Acne is a common symptom of polycystic ovary syndrome. It is an inflammatory skin disorder that involves interactions between hormones, hair, sebaceous or oil-secreting glands and bacteria.
Women with PCOS are susceptible to acne, possibly because of the excess levels of androgens or the male sex hormones in the skin. Teenagers are also susceptible around the onset of puberty due to an increase in the production of androgens. This androgen is a metabolite of testosterone and is also called as DHT.
It is thought that DHT stimulates the production of oil, which eventually leads to clogged glands or pores. Clogged pores cannot release oil and this allows the bacteria to grow and multiply in the follicle thereby leading to an inflammation.
Enzymes from this type of bacteria breakdown the triglycerides in the sebum (oil) to form "free fatty acids" that further irritate the follicular wall. Rupture of the follicle which is accompanied by the release of free fatty acids, bacterial products and keratin results in an abscess that heals with scars in severe cases.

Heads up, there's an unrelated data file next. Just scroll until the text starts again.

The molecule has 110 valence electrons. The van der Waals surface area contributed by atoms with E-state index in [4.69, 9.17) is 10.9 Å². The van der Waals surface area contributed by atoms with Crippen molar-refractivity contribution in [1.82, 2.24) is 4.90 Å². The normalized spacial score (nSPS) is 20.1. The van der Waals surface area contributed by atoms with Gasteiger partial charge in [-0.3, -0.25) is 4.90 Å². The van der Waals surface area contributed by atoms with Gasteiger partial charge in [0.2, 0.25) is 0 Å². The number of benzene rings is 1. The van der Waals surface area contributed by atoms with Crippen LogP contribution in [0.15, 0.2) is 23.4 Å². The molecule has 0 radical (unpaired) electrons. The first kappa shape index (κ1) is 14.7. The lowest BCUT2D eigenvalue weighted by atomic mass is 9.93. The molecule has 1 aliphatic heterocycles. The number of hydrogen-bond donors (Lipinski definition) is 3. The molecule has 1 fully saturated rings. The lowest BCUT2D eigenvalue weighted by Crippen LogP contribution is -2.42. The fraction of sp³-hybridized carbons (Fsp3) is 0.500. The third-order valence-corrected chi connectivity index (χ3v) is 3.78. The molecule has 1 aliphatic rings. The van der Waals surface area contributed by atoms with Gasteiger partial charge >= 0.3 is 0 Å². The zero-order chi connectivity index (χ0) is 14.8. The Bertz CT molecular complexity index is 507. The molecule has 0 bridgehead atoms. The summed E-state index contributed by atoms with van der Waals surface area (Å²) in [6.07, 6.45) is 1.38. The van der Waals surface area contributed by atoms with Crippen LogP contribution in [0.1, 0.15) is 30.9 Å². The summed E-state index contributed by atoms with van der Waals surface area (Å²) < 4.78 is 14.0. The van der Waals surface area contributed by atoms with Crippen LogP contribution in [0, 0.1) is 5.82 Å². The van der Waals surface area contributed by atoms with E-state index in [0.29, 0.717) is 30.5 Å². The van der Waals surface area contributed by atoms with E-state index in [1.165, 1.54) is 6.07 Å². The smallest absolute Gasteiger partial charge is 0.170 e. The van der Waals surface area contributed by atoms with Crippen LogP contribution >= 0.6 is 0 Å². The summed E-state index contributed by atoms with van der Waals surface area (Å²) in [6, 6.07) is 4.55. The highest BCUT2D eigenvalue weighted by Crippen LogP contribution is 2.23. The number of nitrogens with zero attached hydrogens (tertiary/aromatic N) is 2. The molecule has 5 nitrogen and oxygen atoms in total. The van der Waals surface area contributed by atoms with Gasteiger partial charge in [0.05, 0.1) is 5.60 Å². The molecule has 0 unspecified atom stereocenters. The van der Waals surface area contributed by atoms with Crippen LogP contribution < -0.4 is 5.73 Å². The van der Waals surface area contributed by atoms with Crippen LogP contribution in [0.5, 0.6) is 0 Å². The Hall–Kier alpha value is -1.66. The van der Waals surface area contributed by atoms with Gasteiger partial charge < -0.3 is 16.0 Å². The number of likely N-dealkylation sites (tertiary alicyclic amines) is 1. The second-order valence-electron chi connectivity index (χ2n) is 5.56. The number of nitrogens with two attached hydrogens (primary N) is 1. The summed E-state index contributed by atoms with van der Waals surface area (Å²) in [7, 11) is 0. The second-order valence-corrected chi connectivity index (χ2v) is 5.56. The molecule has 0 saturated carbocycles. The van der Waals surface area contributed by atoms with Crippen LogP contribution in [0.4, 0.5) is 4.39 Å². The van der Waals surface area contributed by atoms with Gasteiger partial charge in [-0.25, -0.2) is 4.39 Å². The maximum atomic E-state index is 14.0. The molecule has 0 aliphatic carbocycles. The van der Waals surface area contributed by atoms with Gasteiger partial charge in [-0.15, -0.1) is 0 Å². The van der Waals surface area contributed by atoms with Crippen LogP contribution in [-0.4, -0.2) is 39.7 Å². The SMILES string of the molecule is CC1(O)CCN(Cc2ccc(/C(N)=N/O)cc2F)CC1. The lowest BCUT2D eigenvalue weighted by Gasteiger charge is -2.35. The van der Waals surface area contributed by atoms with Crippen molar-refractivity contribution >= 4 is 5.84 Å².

Acne problem may worsen during the winter months and improve in summer due to the beneficial effects of the sun.
Diagnosis of PCOS is based on the presence of comedones or pimples and lesions at various stages of development. In case the acne is left untreated, it can also lead to both scarring and abnormal pigmentation.
Acne can be caused or exacerbated by elevated androgen levels. Androgen disturbances should be suspected when female adolescents have severe acne or when it persists into adult years, particularly when this is accompanied by other androgen-related effects such as hirsutism, infertility and weight problems.
If you have acne, the following tests will prove to be helpful in diagnosing the cause of your problems:
Many PCOS women will have abnormal levels of one or more of these tests, although the normal values do not rule out a PCOS diagnosis. Once your hormone imbalances are identified, the appropriate treatment can be recommended.